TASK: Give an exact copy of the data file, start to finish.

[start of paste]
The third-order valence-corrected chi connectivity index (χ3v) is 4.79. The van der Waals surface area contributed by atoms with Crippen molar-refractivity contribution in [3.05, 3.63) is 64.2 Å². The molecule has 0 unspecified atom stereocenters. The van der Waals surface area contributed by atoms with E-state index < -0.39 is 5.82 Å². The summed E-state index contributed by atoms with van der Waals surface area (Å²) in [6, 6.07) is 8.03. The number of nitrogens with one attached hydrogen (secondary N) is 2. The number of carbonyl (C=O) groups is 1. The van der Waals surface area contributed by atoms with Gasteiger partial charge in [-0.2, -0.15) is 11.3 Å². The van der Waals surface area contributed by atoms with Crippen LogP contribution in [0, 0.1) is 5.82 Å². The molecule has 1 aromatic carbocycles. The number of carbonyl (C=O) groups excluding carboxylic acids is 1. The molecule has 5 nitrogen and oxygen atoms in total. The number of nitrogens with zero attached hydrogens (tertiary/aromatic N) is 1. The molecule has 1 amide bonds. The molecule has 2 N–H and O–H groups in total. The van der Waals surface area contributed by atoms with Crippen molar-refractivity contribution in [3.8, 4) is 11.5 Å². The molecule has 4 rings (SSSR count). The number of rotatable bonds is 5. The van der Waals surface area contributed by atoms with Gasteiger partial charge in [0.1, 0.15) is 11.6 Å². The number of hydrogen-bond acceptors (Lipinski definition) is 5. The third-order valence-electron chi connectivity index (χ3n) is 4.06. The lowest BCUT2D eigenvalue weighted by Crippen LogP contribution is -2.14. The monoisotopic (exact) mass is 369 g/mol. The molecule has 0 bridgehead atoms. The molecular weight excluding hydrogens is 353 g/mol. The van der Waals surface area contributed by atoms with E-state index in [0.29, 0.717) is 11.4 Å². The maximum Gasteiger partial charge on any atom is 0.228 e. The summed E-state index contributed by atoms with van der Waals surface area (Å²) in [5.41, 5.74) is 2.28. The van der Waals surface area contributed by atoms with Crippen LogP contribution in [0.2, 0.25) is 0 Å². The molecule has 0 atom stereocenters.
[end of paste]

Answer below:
The third-order valence-corrected chi connectivity index (χ3v) is 4.79. The van der Waals surface area contributed by atoms with Crippen molar-refractivity contribution in [3.05, 3.63) is 64.2 Å². The molecule has 0 unspecified atom stereocenters. The van der Waals surface area contributed by atoms with E-state index < -0.39 is 5.82 Å². The summed E-state index contributed by atoms with van der Waals surface area (Å²) in [6, 6.07) is 8.03. The number of nitrogens with one attached hydrogen (secondary N) is 2. The number of carbonyl (C=O) groups is 1. The van der Waals surface area contributed by atoms with Gasteiger partial charge in [-0.2, -0.15) is 11.3 Å². The van der Waals surface area contributed by atoms with Crippen LogP contribution in [0, 0.1) is 5.82 Å². The molecule has 1 aromatic carbocycles. The number of carbonyl (C=O) groups excluding carboxylic acids is 1. The molecule has 5 nitrogen and oxygen atoms in total. The number of nitrogens with zero attached hydrogens (tertiary/aromatic N) is 1. The molecule has 1 amide bonds. The molecule has 2 N–H and O–H groups in total. The van der Waals surface area contributed by atoms with Crippen molar-refractivity contribution in [3.8, 4) is 11.5 Å². The molecule has 4 rings (SSSR count). The number of rotatable bonds is 5. The van der Waals surface area contributed by atoms with Gasteiger partial charge in [0.1, 0.15) is 11.6 Å². The number of hydrogen-bond acceptors (Lipinski definition) is 5. The third-order valence-electron chi connectivity index (χ3n) is 4.06. The lowest BCUT2D eigenvalue weighted by Crippen LogP contribution is -2.14. The monoisotopic (exact) mass is 369 g/mol. The molecule has 0 bridgehead atoms. The molecular weight excluding hydrogens is 353 g/mol. The van der Waals surface area contributed by atoms with E-state index in [0.29, 0.717) is 11.4 Å². The maximum Gasteiger partial charge on any atom is 0.228 e. The summed E-state index contributed by atoms with van der Waals surface area (Å²) in [5.41, 5.74) is 2.28. The van der Waals surface area contributed by atoms with Crippen LogP contribution in [0.2, 0.25) is 0 Å². The molecule has 0 atom stereocenters.